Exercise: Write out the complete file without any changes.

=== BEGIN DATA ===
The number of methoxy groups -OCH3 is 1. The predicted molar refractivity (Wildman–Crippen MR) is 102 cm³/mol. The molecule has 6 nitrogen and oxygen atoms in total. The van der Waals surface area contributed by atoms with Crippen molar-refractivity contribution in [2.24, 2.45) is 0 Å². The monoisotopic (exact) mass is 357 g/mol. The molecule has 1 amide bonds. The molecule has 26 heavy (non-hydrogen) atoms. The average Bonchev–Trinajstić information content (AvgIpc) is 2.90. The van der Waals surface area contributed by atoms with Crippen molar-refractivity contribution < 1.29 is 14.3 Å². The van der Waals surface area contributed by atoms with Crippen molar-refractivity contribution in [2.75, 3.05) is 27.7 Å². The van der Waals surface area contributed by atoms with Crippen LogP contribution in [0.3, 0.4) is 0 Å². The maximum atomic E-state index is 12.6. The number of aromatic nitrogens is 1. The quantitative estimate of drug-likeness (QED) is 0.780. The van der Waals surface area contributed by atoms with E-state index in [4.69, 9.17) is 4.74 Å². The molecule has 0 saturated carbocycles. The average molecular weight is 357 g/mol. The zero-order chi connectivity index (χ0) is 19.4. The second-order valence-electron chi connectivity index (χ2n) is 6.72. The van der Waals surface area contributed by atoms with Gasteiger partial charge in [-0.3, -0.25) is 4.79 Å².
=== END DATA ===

The number of methoxy groups -OCH3 is 1. The predicted molar refractivity (Wildman–Crippen MR) is 102 cm³/mol. The molecule has 6 nitrogen and oxygen atoms in total. The van der Waals surface area contributed by atoms with Crippen molar-refractivity contribution in [2.24, 2.45) is 0 Å². The monoisotopic (exact) mass is 357 g/mol. The molecule has 1 amide bonds. The molecule has 26 heavy (non-hydrogen) atoms. The average Bonchev–Trinajstić information content (AvgIpc) is 2.90. The van der Waals surface area contributed by atoms with Crippen molar-refractivity contribution < 1.29 is 14.3 Å². The van der Waals surface area contributed by atoms with Crippen molar-refractivity contribution in [2.75, 3.05) is 27.7 Å². The van der Waals surface area contributed by atoms with Crippen LogP contribution in [0.3, 0.4) is 0 Å². The maximum atomic E-state index is 12.6. The number of aromatic nitrogens is 1. The quantitative estimate of drug-likeness (QED) is 0.780. The van der Waals surface area contributed by atoms with E-state index in [4.69, 9.17) is 4.74 Å². The molecule has 0 saturated carbocycles. The average molecular weight is 357 g/mol. The zero-order chi connectivity index (χ0) is 19.4. The second-order valence-electron chi connectivity index (χ2n) is 6.72. The van der Waals surface area contributed by atoms with Gasteiger partial charge in [-0.3, -0.25) is 4.79 Å².